1. Call centre fraud: Can involve fraudulent call centres being set-up, or genuine call centres being infiltrated, to obtain customers’ personal details to use in fraud.
  2. Career opportunity scams: When people respond to job adverts posted by bogus companies.
  3. Charity donation fraud: When fake charities play on your sympathy by asking you to make a donation to a worthy cause.
  4. Cheque fraud: Illegal use of cheques to acquire or borrow funds.
  5. Cheque overpayment fraud: When a fraudster pays a business for goods or services by a fraudulent cheque. The cheque is made for a higher amount than the actual value.
  6. Clairvoyant scams: When a fraudster approaches you to tell you they have seen something either wonderful or terrible in your future. They ask for money in order to provide a full report about it.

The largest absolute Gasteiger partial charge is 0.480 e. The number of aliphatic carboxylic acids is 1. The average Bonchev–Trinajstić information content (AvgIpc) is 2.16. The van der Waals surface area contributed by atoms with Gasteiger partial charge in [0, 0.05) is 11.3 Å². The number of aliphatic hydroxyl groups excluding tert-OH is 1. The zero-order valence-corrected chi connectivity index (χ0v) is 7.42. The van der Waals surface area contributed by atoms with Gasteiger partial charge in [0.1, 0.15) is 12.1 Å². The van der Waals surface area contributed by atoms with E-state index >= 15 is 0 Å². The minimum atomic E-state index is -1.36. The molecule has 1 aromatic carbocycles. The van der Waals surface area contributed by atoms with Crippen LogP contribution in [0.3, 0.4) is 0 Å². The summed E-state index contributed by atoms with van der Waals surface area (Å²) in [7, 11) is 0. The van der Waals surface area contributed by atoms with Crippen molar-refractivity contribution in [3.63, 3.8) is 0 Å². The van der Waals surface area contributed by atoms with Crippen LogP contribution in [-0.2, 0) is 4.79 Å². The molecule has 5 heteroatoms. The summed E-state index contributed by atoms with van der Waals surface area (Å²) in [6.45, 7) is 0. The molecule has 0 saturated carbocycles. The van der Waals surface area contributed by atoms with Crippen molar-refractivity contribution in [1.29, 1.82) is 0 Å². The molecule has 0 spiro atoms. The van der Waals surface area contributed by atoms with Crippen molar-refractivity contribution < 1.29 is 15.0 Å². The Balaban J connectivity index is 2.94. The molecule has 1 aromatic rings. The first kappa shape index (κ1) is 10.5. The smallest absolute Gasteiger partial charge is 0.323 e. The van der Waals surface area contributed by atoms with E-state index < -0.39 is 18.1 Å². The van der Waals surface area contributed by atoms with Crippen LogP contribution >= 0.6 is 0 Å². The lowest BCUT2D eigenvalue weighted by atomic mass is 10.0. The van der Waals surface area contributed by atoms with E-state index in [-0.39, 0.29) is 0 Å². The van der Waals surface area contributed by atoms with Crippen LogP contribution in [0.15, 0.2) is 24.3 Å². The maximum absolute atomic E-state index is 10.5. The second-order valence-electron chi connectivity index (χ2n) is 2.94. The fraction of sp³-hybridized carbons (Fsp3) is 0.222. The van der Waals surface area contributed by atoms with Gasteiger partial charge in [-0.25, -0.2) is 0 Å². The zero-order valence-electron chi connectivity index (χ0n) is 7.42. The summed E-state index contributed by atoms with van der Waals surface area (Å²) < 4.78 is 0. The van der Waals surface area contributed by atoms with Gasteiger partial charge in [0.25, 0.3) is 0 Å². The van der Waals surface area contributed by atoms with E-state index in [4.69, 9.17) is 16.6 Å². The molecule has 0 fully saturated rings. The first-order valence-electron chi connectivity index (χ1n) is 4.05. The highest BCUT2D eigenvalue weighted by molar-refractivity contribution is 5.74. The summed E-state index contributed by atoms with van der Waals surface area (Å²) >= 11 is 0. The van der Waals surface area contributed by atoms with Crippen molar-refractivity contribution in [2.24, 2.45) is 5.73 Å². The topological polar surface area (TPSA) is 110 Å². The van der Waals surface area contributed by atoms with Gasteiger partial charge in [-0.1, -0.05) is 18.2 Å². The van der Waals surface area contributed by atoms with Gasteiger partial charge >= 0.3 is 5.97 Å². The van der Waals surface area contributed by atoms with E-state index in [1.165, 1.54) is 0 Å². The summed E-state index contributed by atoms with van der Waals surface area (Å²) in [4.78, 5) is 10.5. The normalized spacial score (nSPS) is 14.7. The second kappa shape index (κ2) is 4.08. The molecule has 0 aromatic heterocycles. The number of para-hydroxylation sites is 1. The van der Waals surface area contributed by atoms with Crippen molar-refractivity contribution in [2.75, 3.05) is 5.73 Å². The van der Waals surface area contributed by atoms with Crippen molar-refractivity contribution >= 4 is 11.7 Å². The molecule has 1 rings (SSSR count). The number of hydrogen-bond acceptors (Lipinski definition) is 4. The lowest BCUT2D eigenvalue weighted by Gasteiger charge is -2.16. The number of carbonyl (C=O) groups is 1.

7. Click fraud: When a pay-per-click online advert is deliberately clicked on in order to inflate a company’s advertising bill.
  8. Companies – fraudulent: Setting up a shell company or hijacking a legitimate company can support fraudulent activity.
  9. Computer hacking: Computer hackers are able to gain sensitive and personal information from the computer or computer network, which can be used to commit fraud.
  10. Computer Software Service frauds: Fraudsters often use the names of well-known companies to commit their crime, as it makes their communication with you seem more legitimate. This is why it’s important to think twice before giving out any personal information. Common scams that use the brand names include: receiving a phone call from ‘Microsoft Tech Support’ to fix your computer; receiving unsolicited emails with attached security updates; being asked for your credit card information to ‘validate your copy of Windows’; being told you have won the ‘Microsoft Lottery’.